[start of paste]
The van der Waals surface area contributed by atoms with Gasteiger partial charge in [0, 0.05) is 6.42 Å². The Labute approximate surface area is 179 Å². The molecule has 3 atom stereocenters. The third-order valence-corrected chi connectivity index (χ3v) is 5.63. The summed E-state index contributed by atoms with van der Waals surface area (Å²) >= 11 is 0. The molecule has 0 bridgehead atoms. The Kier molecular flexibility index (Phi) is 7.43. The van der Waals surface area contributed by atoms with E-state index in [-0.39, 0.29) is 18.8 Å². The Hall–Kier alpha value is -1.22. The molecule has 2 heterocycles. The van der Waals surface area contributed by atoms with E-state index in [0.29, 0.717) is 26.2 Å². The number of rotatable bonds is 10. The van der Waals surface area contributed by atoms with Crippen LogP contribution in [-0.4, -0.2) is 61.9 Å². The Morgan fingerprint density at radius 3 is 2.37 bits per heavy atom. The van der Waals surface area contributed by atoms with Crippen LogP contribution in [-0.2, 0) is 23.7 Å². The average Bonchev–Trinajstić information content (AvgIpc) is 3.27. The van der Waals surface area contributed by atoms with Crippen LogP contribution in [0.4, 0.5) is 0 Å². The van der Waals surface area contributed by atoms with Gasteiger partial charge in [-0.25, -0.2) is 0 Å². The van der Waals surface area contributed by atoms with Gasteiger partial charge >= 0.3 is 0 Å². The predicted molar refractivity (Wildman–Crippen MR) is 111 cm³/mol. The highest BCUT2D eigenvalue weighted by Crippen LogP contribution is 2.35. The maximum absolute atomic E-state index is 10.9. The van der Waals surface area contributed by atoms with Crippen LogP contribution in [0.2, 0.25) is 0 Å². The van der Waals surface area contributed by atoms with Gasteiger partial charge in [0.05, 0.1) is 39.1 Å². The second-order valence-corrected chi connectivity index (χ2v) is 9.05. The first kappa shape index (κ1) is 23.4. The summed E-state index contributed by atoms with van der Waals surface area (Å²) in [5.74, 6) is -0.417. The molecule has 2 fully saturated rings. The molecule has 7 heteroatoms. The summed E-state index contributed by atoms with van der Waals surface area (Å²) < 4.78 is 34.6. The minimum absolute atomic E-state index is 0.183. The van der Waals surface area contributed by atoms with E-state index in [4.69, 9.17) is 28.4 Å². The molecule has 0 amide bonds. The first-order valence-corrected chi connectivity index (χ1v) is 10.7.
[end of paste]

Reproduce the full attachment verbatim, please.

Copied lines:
The van der Waals surface area contributed by atoms with Gasteiger partial charge in [0, 0.05) is 6.42 Å². The Labute approximate surface area is 179 Å². The molecule has 3 atom stereocenters. The third-order valence-corrected chi connectivity index (χ3v) is 5.63. The summed E-state index contributed by atoms with van der Waals surface area (Å²) >= 11 is 0. The molecule has 0 bridgehead atoms. The Kier molecular flexibility index (Phi) is 7.43. The van der Waals surface area contributed by atoms with E-state index in [-0.39, 0.29) is 18.8 Å². The Hall–Kier alpha value is -1.22. The molecule has 2 heterocycles. The van der Waals surface area contributed by atoms with E-state index in [0.29, 0.717) is 26.2 Å². The number of rotatable bonds is 10. The van der Waals surface area contributed by atoms with Crippen LogP contribution in [-0.4, -0.2) is 61.9 Å². The Morgan fingerprint density at radius 3 is 2.37 bits per heavy atom. The van der Waals surface area contributed by atoms with Crippen LogP contribution in [-0.2, 0) is 23.7 Å². The average Bonchev–Trinajstić information content (AvgIpc) is 3.27. The van der Waals surface area contributed by atoms with Crippen LogP contribution in [0.4, 0.5) is 0 Å². The van der Waals surface area contributed by atoms with Gasteiger partial charge in [-0.25, -0.2) is 0 Å². The van der Waals surface area contributed by atoms with Gasteiger partial charge >= 0.3 is 0 Å². The predicted molar refractivity (Wildman–Crippen MR) is 111 cm³/mol. The highest BCUT2D eigenvalue weighted by Crippen LogP contribution is 2.35. The maximum absolute atomic E-state index is 10.9. The van der Waals surface area contributed by atoms with Crippen LogP contribution in [0.2, 0.25) is 0 Å². The van der Waals surface area contributed by atoms with Gasteiger partial charge in [0.05, 0.1) is 39.1 Å². The second-order valence-corrected chi connectivity index (χ2v) is 9.05. The first kappa shape index (κ1) is 23.4. The summed E-state index contributed by atoms with van der Waals surface area (Å²) in [5.74, 6) is -0.417. The molecule has 2 fully saturated rings. The molecule has 7 heteroatoms. The summed E-state index contributed by atoms with van der Waals surface area (Å²) < 4.78 is 34.6. The minimum absolute atomic E-state index is 0.183. The van der Waals surface area contributed by atoms with E-state index in [4.69, 9.17) is 28.4 Å². The molecule has 0 amide bonds. The first-order valence-corrected chi connectivity index (χ1v) is 10.7.